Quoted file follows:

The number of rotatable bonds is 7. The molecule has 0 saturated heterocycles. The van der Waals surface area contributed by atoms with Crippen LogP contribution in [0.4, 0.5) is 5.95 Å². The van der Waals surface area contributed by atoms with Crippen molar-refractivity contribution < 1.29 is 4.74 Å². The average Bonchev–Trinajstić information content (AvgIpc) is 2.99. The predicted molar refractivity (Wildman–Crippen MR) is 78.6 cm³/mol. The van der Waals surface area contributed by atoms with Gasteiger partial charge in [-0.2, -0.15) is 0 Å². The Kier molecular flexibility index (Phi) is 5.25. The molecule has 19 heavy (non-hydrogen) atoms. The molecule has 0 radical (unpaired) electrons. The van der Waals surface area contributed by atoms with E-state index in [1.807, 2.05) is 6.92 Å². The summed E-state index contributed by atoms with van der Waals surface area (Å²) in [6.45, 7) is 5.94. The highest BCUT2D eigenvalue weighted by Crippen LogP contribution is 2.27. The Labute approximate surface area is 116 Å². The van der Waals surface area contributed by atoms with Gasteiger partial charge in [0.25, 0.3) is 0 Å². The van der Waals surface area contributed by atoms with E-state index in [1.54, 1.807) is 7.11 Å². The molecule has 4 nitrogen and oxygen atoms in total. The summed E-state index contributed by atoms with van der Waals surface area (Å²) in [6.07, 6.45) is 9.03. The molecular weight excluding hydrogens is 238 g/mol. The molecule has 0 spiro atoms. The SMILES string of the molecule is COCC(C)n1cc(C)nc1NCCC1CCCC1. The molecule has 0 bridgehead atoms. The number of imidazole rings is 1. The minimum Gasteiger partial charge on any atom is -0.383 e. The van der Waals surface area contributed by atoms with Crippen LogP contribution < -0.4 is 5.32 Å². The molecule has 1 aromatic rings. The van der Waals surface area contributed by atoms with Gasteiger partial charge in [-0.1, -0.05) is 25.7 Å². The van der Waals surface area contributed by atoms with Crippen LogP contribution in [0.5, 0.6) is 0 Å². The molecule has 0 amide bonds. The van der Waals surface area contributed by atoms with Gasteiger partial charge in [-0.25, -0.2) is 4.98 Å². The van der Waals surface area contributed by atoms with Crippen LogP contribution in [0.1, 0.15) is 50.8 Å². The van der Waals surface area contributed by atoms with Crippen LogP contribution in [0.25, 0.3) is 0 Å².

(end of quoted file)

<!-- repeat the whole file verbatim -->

The number of rotatable bonds is 7. The molecule has 0 saturated heterocycles. The van der Waals surface area contributed by atoms with Crippen LogP contribution in [0.4, 0.5) is 5.95 Å². The van der Waals surface area contributed by atoms with Crippen molar-refractivity contribution < 1.29 is 4.74 Å². The average Bonchev–Trinajstić information content (AvgIpc) is 2.99. The predicted molar refractivity (Wildman–Crippen MR) is 78.6 cm³/mol. The van der Waals surface area contributed by atoms with Gasteiger partial charge in [-0.2, -0.15) is 0 Å². The Kier molecular flexibility index (Phi) is 5.25. The molecule has 19 heavy (non-hydrogen) atoms. The molecule has 0 radical (unpaired) electrons. The van der Waals surface area contributed by atoms with E-state index in [1.807, 2.05) is 6.92 Å². The summed E-state index contributed by atoms with van der Waals surface area (Å²) in [6.45, 7) is 5.94. The highest BCUT2D eigenvalue weighted by Crippen LogP contribution is 2.27. The Labute approximate surface area is 116 Å². The van der Waals surface area contributed by atoms with Gasteiger partial charge in [0.25, 0.3) is 0 Å². The van der Waals surface area contributed by atoms with E-state index in [1.54, 1.807) is 7.11 Å². The molecule has 4 nitrogen and oxygen atoms in total. The summed E-state index contributed by atoms with van der Waals surface area (Å²) in [6.07, 6.45) is 9.03. The molecular weight excluding hydrogens is 238 g/mol. The molecule has 0 spiro atoms. The SMILES string of the molecule is COCC(C)n1cc(C)nc1NCCC1CCCC1. The molecule has 0 bridgehead atoms. The number of imidazole rings is 1. The minimum Gasteiger partial charge on any atom is -0.383 e. The van der Waals surface area contributed by atoms with Crippen LogP contribution < -0.4 is 5.32 Å². The molecule has 1 aromatic rings. The van der Waals surface area contributed by atoms with Gasteiger partial charge in [-0.1, -0.05) is 25.7 Å². The van der Waals surface area contributed by atoms with Crippen LogP contribution in [0.5, 0.6) is 0 Å². The molecule has 0 amide bonds. The van der Waals surface area contributed by atoms with Gasteiger partial charge in [-0.25, -0.2) is 4.98 Å². The van der Waals surface area contributed by atoms with Crippen LogP contribution in [0.1, 0.15) is 50.8 Å². The van der Waals surface area contributed by atoms with Crippen LogP contribution in [0.25, 0.3) is 0 Å².